Economic change is fomenting intellectual change. When the economy was about stuff, economics resembled physics. When it's about ideas, economics comes to resemble psychology.The economy is still about stuff, just as the economy was always about ideas. McCormick's reaper and Morse's telegraph were both ideas before they became stuff.
The Brooksian tendency toward breathlessness -- he's read yet another "important new book" about a subject he doesn't actually understand -- is balanced by his habitual petulance, as when he complains about economists being "excessively individualistic and rationalistic." He seems to be boning up on intellectual trends among economists to "get a complete view of where the debate is headed."
But "where the debate is headed" is not the same thing as where the economy is headed. Brooks prattles on like a Star Trek fanboy, a spectator getting a vicarious thrill. When you get through reading his column, you don't really know anything about his ostensible subject, Arnold Kling and Nick Schulz's new book, From Poverty to Prosperity. It may indeed be important, but Brooks' column does a piss-poor job of explaining why.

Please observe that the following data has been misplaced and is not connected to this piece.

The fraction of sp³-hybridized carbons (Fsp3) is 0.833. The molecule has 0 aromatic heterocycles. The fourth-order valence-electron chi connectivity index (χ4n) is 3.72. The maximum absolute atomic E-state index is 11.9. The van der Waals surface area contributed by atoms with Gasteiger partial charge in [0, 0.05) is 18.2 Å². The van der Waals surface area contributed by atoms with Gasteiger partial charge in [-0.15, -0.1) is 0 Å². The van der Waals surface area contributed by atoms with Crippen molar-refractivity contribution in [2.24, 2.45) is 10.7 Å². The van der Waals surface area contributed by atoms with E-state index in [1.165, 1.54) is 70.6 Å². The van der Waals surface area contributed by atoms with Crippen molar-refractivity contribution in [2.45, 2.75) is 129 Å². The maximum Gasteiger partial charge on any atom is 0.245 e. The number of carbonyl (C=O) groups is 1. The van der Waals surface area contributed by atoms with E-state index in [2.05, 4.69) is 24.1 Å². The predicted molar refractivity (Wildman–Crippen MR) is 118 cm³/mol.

Contrast this, just for example, with Joseph Lawler's discussion of unemployment in the January issue of the American Spectator. Lawler explains that the "jobless recovery" problem is due mainly to the fact that recent changes in our economy are not cyclical, but structural, requiring the shifting of workers from one labor sector to another. In many cases, this will require that workers relocate, and policies that encourage them to stay put -- collecting unemployment in their hometown, waiting for something to come along after the local factory closes down -- actually make matters worse.
Lawler's discussion is lucid and informative, because he's actually trying to explain a real phenomenon, rather than playing the intellectual fanboy game.